Micro-scale ecosystem differentiation and pollination network of the extensive green roof of the Terra Research Center
Promotor(s) : Mahy, Grégory
Date of defense : 24-Aug-2020 • Permalink :
|Title :||Micro-scale ecosystem differentiation and pollination network of the extensive green roof of the Terra Research Center|
|Author :||Delruelle, Anna|
|Date of defense :||24-Aug-2020|
|Advisor(s) :||Mahy, Grégory|
|Committee's member(s) :||Monty, Arnaud
|Keywords :||[en] Green roof, analogous habitat, CSR strategies, LHS traits, Moss colonization, substrate differenciation, Ecosystem differenciation, micro-enivronmental factors, pollinator networks, plant-pollinator interactions|
|Discipline(s) :||Life sciences > Environmental sciences & ecology|
|Target public :||Researchers|
Professionals of domain
|Institution(s) :||Université de Liège, Liège, Belgique|
|Degree:||Master en bioingénieur : gestion des forêts et des espaces naturels, à finalité spécialisée|
|Faculty:||Master thesis of the Gembloux Agro-Bio Tech (GxABT)|
[fr] Green roofs are often praised for their contribution to supporting biodiversity. However, their
ecological performance depends on their design and environmental conditions. This work addresses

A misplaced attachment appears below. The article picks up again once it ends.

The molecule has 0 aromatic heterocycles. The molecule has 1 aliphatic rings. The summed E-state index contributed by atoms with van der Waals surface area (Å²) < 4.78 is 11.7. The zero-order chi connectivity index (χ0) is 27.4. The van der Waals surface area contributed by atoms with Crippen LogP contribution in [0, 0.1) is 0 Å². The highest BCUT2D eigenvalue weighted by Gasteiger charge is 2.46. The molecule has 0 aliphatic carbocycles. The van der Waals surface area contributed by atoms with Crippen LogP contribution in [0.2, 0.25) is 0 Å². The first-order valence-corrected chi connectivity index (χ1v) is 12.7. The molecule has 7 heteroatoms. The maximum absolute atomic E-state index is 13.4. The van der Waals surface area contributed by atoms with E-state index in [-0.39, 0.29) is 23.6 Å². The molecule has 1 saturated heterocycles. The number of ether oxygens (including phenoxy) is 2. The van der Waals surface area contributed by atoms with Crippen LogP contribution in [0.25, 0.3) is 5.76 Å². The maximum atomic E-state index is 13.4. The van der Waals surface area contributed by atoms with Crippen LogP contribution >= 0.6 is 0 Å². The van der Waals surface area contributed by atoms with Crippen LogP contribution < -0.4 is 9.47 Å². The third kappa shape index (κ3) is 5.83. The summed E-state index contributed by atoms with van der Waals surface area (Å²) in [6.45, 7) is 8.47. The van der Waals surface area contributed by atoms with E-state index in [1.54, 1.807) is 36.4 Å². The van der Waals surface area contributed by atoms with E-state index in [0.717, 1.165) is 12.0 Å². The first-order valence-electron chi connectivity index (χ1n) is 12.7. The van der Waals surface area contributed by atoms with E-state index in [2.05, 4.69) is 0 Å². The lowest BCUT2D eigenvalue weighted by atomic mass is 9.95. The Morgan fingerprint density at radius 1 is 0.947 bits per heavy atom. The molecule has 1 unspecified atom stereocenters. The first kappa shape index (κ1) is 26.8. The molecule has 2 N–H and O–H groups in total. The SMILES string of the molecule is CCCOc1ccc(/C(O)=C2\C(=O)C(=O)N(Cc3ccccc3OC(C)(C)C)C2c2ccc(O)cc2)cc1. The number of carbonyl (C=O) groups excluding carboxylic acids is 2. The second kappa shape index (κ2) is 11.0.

various ecological components of the roof of the TERRA building, three years after its installation. It
focuses on two themes.
The first one addresses the differentiation of the ecosystem over time according to the depth of the
substrate and the amount of sunlight received. Functional and taxonomic approaches revealed that
the interannual variation in the plant communities of the roof was greater than the variations caused
by substrate depth and sunlight. Over time, the communities evolved towards a more competitive and
less stress-tolerant strategy. The analysis of the LHS traits suggested a community response to climatic
events, particularly to the drought of spring 2020. After three years, a slight differentiation of
substrates according to micro-environmental conditions was observed but was not the origin of the
differentiation of plant communities.
The second theme focuses on the plant-pollinator network of the roof. The results show a low species
diversity of pollinators, including only generalist pollinators. The evolution of insect captures and of
the presence of flowering species within the quadrats suggests that greater plant abundance and
diversity are needed to ensure the continuous delivery of floral resources to pollinators.
These two themes provide knowledge about the actual performances of the roof of the TERRA building
and suggest the need for further research on the long-term resilience of green roof plant communities.
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